January 31, 2018
The 7 Pillars of Classroom Wisdom for Lifelong Learning
Your classroom is your temple of learning, and within its walls sage classroom wisdom abounds. In this haven, your young pupils learn the paths of critical thinking and lifelong learning. Here they attain the skills that serve them faithfully long after they've left you. Who better to prepare them for such a journey than a Zen master of teaching like you?
As a teacher you'll spend your career imparting your passion for learning to all your kids. You'll inspire them, challenge them, exasperate them, and ultimately open their eyes. What's more, they'll thank you for these gifts down the road, although maybe not in person. The point is you can provide sound classroom wisdom for them right now—it's never too late. Explore the 7 pillars below to provide a foundation for lifelong learning.
The 7 Pillars of Classroom Wisdom
Below are 7 pieces of timeless classroom wisdom that embody what lifelong learning means. These tenets will guide you and your students toward a unification of goals for achieving better learning in and beyond the class.
Ask essential questions
Here's the one piece of classroom wisdom that will always benefit students. Being a lifelong learner means always being willing to ask essential and meaningful questions. These are the questions that drive learners to practice deep thinking and to search for knowledge that matters. Deep questioning leads to exceptional thinking when answers lead to more questions and more in-depth inquiry.
At some point, every learner will make a mistake. Depending on where the student is at personally and academically, it may seem like the end of the world to them. However, it's actually a beginning of sorts. Every student in every classroom has the right to be able to learn from errors, and to know that mistakes don't define us—what we do with them does. Be sure to support "useful failure" in your teaching.
Lift up others
Part of maintaining a safe learning environment is encouraging your learners to be supportive peers. In a classroom of diverse and unique individuals, everyone will both triumph and struggle repeatedly. Some will learn faster than others and some will doubt themselves more. In the end, you are all there to learn. Showing support for each other in tough times makes that journey more rewarding.
Open your mind and heart
We often say that the Essential Fluencies aren't about hardware, but rather about headware and heartware. Lifelong learners always use the head and heart in equal measure, and keep both wide open to new discoveries and experiences. The classroom wisdom you give your learners here is this: be open to transformation. It comes through the process of learning, unlearning, and learning all over again.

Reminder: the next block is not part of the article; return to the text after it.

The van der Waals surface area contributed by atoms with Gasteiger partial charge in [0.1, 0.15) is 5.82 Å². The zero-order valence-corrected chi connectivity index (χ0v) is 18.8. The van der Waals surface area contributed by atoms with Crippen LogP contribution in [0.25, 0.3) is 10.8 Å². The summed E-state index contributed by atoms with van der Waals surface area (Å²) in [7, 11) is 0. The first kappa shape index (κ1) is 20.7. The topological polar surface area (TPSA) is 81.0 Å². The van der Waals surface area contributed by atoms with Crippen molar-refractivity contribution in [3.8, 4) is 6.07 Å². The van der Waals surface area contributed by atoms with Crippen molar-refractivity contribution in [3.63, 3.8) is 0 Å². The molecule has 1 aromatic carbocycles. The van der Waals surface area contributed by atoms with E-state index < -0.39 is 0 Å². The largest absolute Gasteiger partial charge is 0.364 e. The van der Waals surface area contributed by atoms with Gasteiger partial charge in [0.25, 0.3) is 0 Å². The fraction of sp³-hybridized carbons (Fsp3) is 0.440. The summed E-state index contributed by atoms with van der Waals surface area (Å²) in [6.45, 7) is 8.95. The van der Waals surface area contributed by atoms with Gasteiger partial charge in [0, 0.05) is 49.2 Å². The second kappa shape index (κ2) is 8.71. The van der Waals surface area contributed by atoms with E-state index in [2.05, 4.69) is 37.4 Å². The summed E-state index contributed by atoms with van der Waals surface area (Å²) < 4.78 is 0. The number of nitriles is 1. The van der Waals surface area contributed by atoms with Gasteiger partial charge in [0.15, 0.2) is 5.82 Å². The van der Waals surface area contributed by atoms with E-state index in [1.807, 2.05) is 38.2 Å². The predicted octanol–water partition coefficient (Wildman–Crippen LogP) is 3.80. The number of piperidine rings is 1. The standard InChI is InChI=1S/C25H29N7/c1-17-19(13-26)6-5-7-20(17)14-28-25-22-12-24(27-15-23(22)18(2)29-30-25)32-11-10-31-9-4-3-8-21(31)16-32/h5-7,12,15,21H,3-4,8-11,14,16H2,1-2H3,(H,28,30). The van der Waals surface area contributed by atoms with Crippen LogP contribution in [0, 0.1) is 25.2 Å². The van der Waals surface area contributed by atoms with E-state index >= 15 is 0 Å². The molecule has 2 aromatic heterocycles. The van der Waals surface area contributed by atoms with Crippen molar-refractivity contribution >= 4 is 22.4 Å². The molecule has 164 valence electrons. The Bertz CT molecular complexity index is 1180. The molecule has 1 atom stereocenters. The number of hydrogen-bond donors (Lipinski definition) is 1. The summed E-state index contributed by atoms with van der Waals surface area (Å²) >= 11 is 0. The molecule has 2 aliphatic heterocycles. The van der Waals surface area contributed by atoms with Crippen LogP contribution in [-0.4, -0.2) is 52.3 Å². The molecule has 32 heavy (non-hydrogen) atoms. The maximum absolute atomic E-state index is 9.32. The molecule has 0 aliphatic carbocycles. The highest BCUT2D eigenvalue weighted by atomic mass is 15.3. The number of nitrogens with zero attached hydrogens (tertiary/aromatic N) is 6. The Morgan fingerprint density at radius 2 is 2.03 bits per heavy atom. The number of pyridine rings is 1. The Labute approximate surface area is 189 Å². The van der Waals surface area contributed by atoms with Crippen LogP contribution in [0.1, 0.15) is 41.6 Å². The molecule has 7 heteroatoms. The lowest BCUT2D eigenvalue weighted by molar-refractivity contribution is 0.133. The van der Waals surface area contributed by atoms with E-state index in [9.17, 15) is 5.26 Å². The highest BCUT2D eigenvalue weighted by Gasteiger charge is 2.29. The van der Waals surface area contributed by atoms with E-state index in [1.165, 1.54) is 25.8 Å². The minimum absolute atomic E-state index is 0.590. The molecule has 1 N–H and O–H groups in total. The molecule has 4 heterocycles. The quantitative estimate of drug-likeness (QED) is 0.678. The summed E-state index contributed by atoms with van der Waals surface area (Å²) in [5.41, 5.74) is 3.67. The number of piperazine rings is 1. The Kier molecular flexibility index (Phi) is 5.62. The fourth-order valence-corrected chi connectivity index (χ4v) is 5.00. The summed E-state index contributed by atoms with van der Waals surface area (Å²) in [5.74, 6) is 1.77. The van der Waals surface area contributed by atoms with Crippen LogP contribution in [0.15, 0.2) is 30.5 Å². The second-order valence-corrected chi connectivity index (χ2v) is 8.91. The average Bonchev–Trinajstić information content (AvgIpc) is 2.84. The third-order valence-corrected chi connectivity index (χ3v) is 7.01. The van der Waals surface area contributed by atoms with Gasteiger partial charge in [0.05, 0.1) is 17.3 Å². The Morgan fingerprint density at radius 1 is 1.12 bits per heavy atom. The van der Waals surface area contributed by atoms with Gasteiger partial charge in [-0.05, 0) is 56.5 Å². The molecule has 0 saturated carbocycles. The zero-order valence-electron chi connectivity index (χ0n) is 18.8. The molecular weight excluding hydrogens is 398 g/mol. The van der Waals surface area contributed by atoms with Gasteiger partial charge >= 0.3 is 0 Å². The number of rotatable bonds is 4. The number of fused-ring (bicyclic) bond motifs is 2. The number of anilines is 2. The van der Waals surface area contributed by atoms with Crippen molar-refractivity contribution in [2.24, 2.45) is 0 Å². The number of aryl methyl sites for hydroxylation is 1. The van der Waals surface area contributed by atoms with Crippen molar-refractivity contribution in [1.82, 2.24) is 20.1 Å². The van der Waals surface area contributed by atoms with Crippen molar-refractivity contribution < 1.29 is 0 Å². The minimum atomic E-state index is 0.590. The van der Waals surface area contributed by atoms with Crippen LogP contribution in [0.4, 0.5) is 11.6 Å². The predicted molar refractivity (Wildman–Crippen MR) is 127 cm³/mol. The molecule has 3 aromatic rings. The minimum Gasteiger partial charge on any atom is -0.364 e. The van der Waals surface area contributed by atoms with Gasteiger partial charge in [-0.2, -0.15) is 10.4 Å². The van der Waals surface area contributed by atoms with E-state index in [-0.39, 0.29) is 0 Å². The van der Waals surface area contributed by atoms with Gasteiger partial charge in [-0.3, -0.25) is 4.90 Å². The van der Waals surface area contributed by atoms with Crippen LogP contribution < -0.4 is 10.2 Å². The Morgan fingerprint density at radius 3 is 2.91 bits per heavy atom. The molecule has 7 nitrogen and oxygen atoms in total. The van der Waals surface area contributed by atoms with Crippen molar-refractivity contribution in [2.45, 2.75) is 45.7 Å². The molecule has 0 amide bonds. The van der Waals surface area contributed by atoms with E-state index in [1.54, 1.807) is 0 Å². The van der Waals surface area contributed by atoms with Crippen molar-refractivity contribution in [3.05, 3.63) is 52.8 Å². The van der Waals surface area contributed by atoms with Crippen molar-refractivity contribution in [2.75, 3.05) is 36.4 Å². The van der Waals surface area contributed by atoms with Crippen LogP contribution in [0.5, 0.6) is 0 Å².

One of the hallmarks of modern learning is the ability to collaborate with real and virtual partners. Many hands make light work—and in the case of your learners, more enjoyable work as well. Collaboration Fluency is a process full of classroom wisdom on building lifelong learning skills through stellar teamwork. Make it part of your daily practices to find ways for your learners to explore group work.
The day we stop being curious is indeed the day we stop learning. Life will present us with choices as to how we react to occurrences and situations that shape that journey. Our students are on a journey of learning in school that continues well beyond the classroom walls. A healthy and positive curiosity mindset is the greatest gift we can give them to continue that journey with.
Be globally minded
The Global Digital Citizen understands that we can govern technology for the benefit of both ourselves and others. It is a citizen that views the world as an interconnected community. Additionally, they realize we share technological and human experiences regardless of culture, status, or political/religious beliefs. These are the kinds of citizens we work for our students to become. And it begins in your classroom.
What are the tidbits of classroom wisdom you would want to share with every teacher and student?